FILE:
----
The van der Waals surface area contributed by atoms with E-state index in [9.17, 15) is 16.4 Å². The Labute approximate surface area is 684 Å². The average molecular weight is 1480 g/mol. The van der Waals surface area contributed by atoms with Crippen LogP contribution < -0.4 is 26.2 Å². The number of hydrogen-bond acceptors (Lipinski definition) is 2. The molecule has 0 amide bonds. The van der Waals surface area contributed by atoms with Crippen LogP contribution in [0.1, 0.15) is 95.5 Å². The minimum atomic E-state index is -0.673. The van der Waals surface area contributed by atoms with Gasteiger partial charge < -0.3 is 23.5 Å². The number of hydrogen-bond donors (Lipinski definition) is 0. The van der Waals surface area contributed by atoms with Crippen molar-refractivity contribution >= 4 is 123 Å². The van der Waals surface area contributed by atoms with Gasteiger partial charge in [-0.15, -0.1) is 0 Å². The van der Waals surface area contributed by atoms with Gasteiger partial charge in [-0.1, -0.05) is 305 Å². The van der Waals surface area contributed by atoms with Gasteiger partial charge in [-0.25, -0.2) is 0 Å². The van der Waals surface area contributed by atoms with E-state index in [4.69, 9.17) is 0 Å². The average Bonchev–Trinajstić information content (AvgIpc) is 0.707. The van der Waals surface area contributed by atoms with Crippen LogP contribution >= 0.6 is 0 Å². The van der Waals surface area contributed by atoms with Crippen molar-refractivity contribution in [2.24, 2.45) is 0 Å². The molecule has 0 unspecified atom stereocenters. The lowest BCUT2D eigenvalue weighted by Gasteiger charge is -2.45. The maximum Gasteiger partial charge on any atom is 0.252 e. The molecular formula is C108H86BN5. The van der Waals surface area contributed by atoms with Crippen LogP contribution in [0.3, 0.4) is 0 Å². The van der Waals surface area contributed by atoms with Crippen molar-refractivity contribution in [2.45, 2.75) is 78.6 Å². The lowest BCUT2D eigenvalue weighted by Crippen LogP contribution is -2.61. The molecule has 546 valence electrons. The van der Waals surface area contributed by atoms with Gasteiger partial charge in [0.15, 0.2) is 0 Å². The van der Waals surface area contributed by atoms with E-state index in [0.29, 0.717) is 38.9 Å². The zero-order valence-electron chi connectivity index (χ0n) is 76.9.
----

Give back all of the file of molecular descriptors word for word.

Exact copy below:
The van der Waals surface area contributed by atoms with E-state index in [9.17, 15) is 16.4 Å². The Labute approximate surface area is 684 Å². The average molecular weight is 1480 g/mol. The van der Waals surface area contributed by atoms with Crippen LogP contribution < -0.4 is 26.2 Å². The number of hydrogen-bond acceptors (Lipinski definition) is 2. The molecule has 0 amide bonds. The van der Waals surface area contributed by atoms with Crippen LogP contribution in [0.1, 0.15) is 95.5 Å². The minimum atomic E-state index is -0.673. The van der Waals surface area contributed by atoms with Gasteiger partial charge < -0.3 is 23.5 Å². The number of hydrogen-bond donors (Lipinski definition) is 0. The van der Waals surface area contributed by atoms with Crippen molar-refractivity contribution >= 4 is 123 Å². The van der Waals surface area contributed by atoms with Gasteiger partial charge in [-0.15, -0.1) is 0 Å². The van der Waals surface area contributed by atoms with Gasteiger partial charge in [-0.1, -0.05) is 305 Å². The van der Waals surface area contributed by atoms with Gasteiger partial charge in [-0.25, -0.2) is 0 Å². The van der Waals surface area contributed by atoms with E-state index in [4.69, 9.17) is 0 Å². The average Bonchev–Trinajstić information content (AvgIpc) is 0.707. The van der Waals surface area contributed by atoms with Crippen LogP contribution >= 0.6 is 0 Å². The van der Waals surface area contributed by atoms with Crippen molar-refractivity contribution in [2.24, 2.45) is 0 Å². The molecule has 0 unspecified atom stereocenters. The lowest BCUT2D eigenvalue weighted by Gasteiger charge is -2.45. The maximum Gasteiger partial charge on any atom is 0.252 e. The molecular formula is C108H86BN5. The van der Waals surface area contributed by atoms with Crippen LogP contribution in [0.3, 0.4) is 0 Å². The van der Waals surface area contributed by atoms with Crippen molar-refractivity contribution in [2.45, 2.75) is 78.6 Å². The lowest BCUT2D eigenvalue weighted by Crippen LogP contribution is -2.61. The molecule has 546 valence electrons. The van der Waals surface area contributed by atoms with Gasteiger partial charge in [0.15, 0.2) is 0 Å². The van der Waals surface area contributed by atoms with E-state index in [0.29, 0.717) is 38.9 Å². The zero-order valence-electron chi connectivity index (χ0n) is 76.9.